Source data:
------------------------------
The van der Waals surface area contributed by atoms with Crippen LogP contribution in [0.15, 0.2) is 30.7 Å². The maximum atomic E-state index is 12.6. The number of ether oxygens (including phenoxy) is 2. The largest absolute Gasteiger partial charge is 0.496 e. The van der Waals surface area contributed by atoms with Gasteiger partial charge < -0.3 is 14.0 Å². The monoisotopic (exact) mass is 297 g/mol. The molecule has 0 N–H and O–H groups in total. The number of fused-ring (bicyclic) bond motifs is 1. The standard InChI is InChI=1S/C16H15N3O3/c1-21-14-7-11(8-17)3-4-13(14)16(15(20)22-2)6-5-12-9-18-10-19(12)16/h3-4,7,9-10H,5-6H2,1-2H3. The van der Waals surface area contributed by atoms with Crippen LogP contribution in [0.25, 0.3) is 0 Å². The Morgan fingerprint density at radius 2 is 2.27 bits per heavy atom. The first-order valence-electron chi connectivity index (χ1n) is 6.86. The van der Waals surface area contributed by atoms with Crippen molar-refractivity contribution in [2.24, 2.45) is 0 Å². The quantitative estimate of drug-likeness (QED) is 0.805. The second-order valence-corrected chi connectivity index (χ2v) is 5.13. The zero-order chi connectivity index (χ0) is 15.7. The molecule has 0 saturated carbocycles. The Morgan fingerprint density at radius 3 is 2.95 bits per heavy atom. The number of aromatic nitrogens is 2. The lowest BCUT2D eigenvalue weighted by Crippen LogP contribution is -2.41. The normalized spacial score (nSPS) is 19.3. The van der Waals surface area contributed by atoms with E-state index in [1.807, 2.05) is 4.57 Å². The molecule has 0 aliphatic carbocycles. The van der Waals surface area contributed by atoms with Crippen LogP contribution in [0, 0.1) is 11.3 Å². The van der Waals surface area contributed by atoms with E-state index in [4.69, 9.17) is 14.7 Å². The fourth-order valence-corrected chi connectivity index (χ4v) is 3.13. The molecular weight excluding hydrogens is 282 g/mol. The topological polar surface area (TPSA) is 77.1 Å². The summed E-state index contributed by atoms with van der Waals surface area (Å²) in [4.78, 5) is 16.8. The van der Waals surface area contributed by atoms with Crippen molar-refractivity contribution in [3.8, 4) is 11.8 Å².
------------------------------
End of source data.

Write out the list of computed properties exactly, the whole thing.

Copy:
The van der Waals surface area contributed by atoms with Crippen LogP contribution in [0.15, 0.2) is 30.7 Å². The maximum atomic E-state index is 12.6. The number of ether oxygens (including phenoxy) is 2. The largest absolute Gasteiger partial charge is 0.496 e. The van der Waals surface area contributed by atoms with Gasteiger partial charge < -0.3 is 14.0 Å². The monoisotopic (exact) mass is 297 g/mol. The molecule has 0 N–H and O–H groups in total. The number of fused-ring (bicyclic) bond motifs is 1. The standard InChI is InChI=1S/C16H15N3O3/c1-21-14-7-11(8-17)3-4-13(14)16(15(20)22-2)6-5-12-9-18-10-19(12)16/h3-4,7,9-10H,5-6H2,1-2H3. The van der Waals surface area contributed by atoms with Crippen LogP contribution in [0.25, 0.3) is 0 Å². The Morgan fingerprint density at radius 2 is 2.27 bits per heavy atom. The first-order valence-electron chi connectivity index (χ1n) is 6.86. The van der Waals surface area contributed by atoms with Crippen molar-refractivity contribution in [2.24, 2.45) is 0 Å². The quantitative estimate of drug-likeness (QED) is 0.805. The second-order valence-corrected chi connectivity index (χ2v) is 5.13. The zero-order chi connectivity index (χ0) is 15.7. The molecule has 0 saturated carbocycles. The Morgan fingerprint density at radius 3 is 2.95 bits per heavy atom. The number of aromatic nitrogens is 2. The lowest BCUT2D eigenvalue weighted by Crippen LogP contribution is -2.41. The normalized spacial score (nSPS) is 19.3. The van der Waals surface area contributed by atoms with E-state index in [1.807, 2.05) is 4.57 Å². The molecule has 0 aliphatic carbocycles. The van der Waals surface area contributed by atoms with Crippen LogP contribution in [0, 0.1) is 11.3 Å². The van der Waals surface area contributed by atoms with E-state index in [4.69, 9.17) is 14.7 Å². The fourth-order valence-corrected chi connectivity index (χ4v) is 3.13. The molecular weight excluding hydrogens is 282 g/mol. The topological polar surface area (TPSA) is 77.1 Å². The summed E-state index contributed by atoms with van der Waals surface area (Å²) in [4.78, 5) is 16.8. The van der Waals surface area contributed by atoms with Crippen molar-refractivity contribution in [3.8, 4) is 11.8 Å².